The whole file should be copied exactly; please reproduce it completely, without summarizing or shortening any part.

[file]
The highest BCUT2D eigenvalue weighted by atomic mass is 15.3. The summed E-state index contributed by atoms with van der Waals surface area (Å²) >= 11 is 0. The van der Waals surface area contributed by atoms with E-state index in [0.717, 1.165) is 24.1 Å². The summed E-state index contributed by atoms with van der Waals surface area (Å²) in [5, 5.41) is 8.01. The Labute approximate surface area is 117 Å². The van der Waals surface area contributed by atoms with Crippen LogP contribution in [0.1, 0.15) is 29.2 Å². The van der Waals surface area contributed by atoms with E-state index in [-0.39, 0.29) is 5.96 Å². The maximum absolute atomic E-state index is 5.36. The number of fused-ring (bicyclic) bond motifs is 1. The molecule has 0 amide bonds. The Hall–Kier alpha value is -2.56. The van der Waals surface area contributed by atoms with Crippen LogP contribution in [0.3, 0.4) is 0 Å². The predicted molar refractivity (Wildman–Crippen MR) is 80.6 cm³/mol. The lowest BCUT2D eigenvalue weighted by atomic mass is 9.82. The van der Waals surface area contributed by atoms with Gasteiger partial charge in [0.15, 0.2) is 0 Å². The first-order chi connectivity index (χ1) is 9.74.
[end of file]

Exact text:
The highest BCUT2D eigenvalue weighted by atomic mass is 15.3. The summed E-state index contributed by atoms with van der Waals surface area (Å²) >= 11 is 0. The van der Waals surface area contributed by atoms with E-state index in [0.717, 1.165) is 24.1 Å². The summed E-state index contributed by atoms with van der Waals surface area (Å²) in [5, 5.41) is 8.01. The Labute approximate surface area is 117 Å². The van der Waals surface area contributed by atoms with Crippen LogP contribution in [0.1, 0.15) is 29.2 Å². The van der Waals surface area contributed by atoms with E-state index in [-0.39, 0.29) is 5.96 Å². The maximum absolute atomic E-state index is 5.36. The number of fused-ring (bicyclic) bond motifs is 1. The molecule has 0 amide bonds. The Hall–Kier alpha value is -2.56. The van der Waals surface area contributed by atoms with Crippen LogP contribution in [0.3, 0.4) is 0 Å². The predicted molar refractivity (Wildman–Crippen MR) is 80.6 cm³/mol. The lowest BCUT2D eigenvalue weighted by atomic mass is 9.82. The van der Waals surface area contributed by atoms with Gasteiger partial charge in [0.15, 0.2) is 0 Å². The first-order chi connectivity index (χ1) is 9.74.